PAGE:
Term-limit Act valid

Attorney General Basil Williams addressing the court

…AG tells CCJ Chang, Carl Singh erred in applying Basic Structure Doctrine in third term case

Cedric Richardson, the relatively unknown man who made the court challenge

ATTORNEY-General, Basil Williams on Monday told the full bench of the Caribbean Court of Justice that two former top judicial officers here had erred in applying the Basic Structure Doctrine in the ‘third term case’ even as he asserted that the term-limit act is valid.

Williams and a battery of lawyers are challenging a Court of Appeal ruling in the case brought by the relatively unknown Cedric Richardson on the presidential term-limit. The ruling was initially challenged by both the state and former Speaker of the National Assembly, Raphael Trotman. Trotman has dropped out of the case. The state is being represented by Williams SC, Solicitor-General Kim Kyte-Thomas, State Counsel Uteika John and Barbadian Queens Counsel, Hal Gallop and Ralph Thorne. Richardson was represented by Douglas Mendes of Trinidad. The case is being keenly watched and many feel that former President Bharrat Jagdeo has played a big role in the challenge of the term-limit, but he and his party have always denied this.

Richardson of Laing Avenue, Georgetown, in a constitutional challenge, just before the May 2015 General and Regional Elections contested the amendments made to Article 90 of the Constitution that were enacted in 2000 following a bipartisan Constitutional Reform Process. Article 90 (2) states that, “a person elected as President after the year 2000 is eligible for re-election only once.” He argued that that the term-limit infringes on Articles 1 and 9 of the Constitution wherein Article 1 states that “Guyana is an indivisible, secular, democratic, sovereign state in the course of transition from capitalism to socialism and shall be known as the Co-operative Republic of Guyana” and Article 9, states that “Sovereignty belongs to the people, who exercise it through their representatives and the democratic organs established by or under this Constitution.”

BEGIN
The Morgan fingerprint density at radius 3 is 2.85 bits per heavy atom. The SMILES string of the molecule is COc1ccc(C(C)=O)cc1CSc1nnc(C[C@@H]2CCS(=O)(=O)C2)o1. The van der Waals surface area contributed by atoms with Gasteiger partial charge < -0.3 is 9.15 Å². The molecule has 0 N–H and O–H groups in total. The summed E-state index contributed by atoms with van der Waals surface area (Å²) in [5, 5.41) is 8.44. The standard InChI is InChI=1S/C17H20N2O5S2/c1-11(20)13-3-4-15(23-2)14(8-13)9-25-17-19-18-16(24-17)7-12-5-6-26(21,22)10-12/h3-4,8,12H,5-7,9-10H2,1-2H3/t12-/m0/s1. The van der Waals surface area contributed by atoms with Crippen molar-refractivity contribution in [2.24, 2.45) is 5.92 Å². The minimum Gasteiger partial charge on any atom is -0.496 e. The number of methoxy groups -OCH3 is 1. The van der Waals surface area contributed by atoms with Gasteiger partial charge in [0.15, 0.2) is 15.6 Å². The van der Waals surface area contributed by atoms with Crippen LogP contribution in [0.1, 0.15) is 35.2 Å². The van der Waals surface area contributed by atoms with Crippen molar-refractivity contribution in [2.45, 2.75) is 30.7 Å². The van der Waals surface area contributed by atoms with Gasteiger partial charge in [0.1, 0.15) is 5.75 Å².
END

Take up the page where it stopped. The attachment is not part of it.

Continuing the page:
However, Williams, the first-named appellant had argued that amendments made to Article 90 are not unconstitutional. In his opening arguments Monday the attorney general told the CCJ that the High Court and Court of Appeal of Guyana applied the Basic Structure Doctrine in the case. He pointed out that the doctrine does not apply to Guyana and any other CARICOM country that has a constitution that mirrors the Westminster model. The Basic Structure Doctrine which is an Indian judicial principle that the Constitution has certain basic features that cannot be altered or destroyed through amendments by the Parliament. The doctrine applies only to constitutional amendments.

But Williams argued that “where legislation is passed in accordance with prescription- in terms of manner and form, the court ought not to inquire as to the propriety; the substance of that legislation.”
Citing several authorities, Williams noted too that the Basic Structure Doctrine was applied in both the High Court and Court of Appeal. He said the Learned Chief Justice (as he then was) Ian Chang and Chancellor (as he then was) Carl Singh, erred when they enquired as to whether the restriction of the third term was constitutional. The Guyanese AG rejected outright the use of the concept of Basic Structure Doctrine noting that it does not apply to the Guyana Constitution and noted that the learned Chief Justice and Chancellor both overstepped their boundaries. “The Act was validly passed. The only question is whether it conforms with the constrictions on Article 164 (2) (6) of the Constitution. Our submission is that it did,” he posited.

Williams then provided the court with the background to the amendments made to the Constitution in 2000. He explained that the amendments were passed unanimously as both the government at that time and the opposition agreed after consultations with civil society and other stakeholders. “The Act was assented to by the then President Bharrat Jagdeo,” asserted Williams who noted that the amendment to Article 90 of the Constitution only allows a person to be president twice.

Trinidadian Senior Counsel Douyglas Mendez

“The legislation came out of post-election trauma and chaos,” said Williams who noted that it was by virtue of the Herdmanston Accord that there was Constitutional reform resulting in the effected amendment. The Herdmanston Accord originated from CARICOM’s intervention via mediation here to ensure that the country returned to a state of peace and normalcy. It was as a result of that intervention that the pact was signed. The Accord was not originally filed by the AG and his team but leave was granted for the AG to enter into an agreement with Counsel for Richardson, Douglas Mendes SC to have that document submitted as it may prove vital to the judges understanding of what occurred in 1997.